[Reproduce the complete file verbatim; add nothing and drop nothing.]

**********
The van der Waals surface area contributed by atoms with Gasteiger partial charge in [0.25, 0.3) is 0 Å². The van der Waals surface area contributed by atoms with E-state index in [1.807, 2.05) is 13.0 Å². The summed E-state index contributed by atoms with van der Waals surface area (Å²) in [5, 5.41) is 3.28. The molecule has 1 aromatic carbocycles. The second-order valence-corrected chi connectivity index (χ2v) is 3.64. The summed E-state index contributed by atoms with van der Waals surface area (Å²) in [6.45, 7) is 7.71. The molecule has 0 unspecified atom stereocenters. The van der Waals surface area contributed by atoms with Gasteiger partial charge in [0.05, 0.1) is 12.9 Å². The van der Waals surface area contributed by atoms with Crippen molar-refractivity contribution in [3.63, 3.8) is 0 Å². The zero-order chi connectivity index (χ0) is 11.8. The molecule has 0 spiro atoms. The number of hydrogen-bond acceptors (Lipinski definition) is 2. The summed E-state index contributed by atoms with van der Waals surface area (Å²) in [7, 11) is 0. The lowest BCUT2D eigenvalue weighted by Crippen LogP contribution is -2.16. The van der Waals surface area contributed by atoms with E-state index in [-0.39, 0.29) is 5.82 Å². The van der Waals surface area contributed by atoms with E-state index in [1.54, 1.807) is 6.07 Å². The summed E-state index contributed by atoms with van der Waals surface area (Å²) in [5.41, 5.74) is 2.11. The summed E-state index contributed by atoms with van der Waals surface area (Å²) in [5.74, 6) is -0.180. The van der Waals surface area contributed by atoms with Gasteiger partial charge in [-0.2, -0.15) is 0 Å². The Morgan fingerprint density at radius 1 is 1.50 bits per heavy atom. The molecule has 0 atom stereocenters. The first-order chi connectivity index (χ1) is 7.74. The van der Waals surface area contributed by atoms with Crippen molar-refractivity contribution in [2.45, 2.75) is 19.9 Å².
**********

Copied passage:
The van der Waals surface area contributed by atoms with Gasteiger partial charge in [0.25, 0.3) is 0 Å². The van der Waals surface area contributed by atoms with E-state index in [1.807, 2.05) is 13.0 Å². The summed E-state index contributed by atoms with van der Waals surface area (Å²) in [5, 5.41) is 3.28. The molecule has 1 aromatic carbocycles. The second-order valence-corrected chi connectivity index (χ2v) is 3.64. The summed E-state index contributed by atoms with van der Waals surface area (Å²) in [6.45, 7) is 7.71. The molecule has 0 unspecified atom stereocenters. The van der Waals surface area contributed by atoms with Gasteiger partial charge in [0.05, 0.1) is 12.9 Å². The van der Waals surface area contributed by atoms with Crippen molar-refractivity contribution in [3.63, 3.8) is 0 Å². The zero-order chi connectivity index (χ0) is 11.8. The molecule has 0 spiro atoms. The number of hydrogen-bond acceptors (Lipinski definition) is 2. The summed E-state index contributed by atoms with van der Waals surface area (Å²) in [7, 11) is 0. The lowest BCUT2D eigenvalue weighted by Crippen LogP contribution is -2.16. The van der Waals surface area contributed by atoms with E-state index in [-0.39, 0.29) is 5.82 Å². The van der Waals surface area contributed by atoms with E-state index in [1.54, 1.807) is 6.07 Å². The summed E-state index contributed by atoms with van der Waals surface area (Å²) in [5.41, 5.74) is 2.11. The summed E-state index contributed by atoms with van der Waals surface area (Å²) in [5.74, 6) is -0.180. The van der Waals surface area contributed by atoms with Gasteiger partial charge in [-0.2, -0.15) is 0 Å². The Morgan fingerprint density at radius 1 is 1.50 bits per heavy atom. The molecule has 0 atom stereocenters. The first-order chi connectivity index (χ1) is 7.74. The van der Waals surface area contributed by atoms with Crippen molar-refractivity contribution in [2.45, 2.75) is 19.9 Å².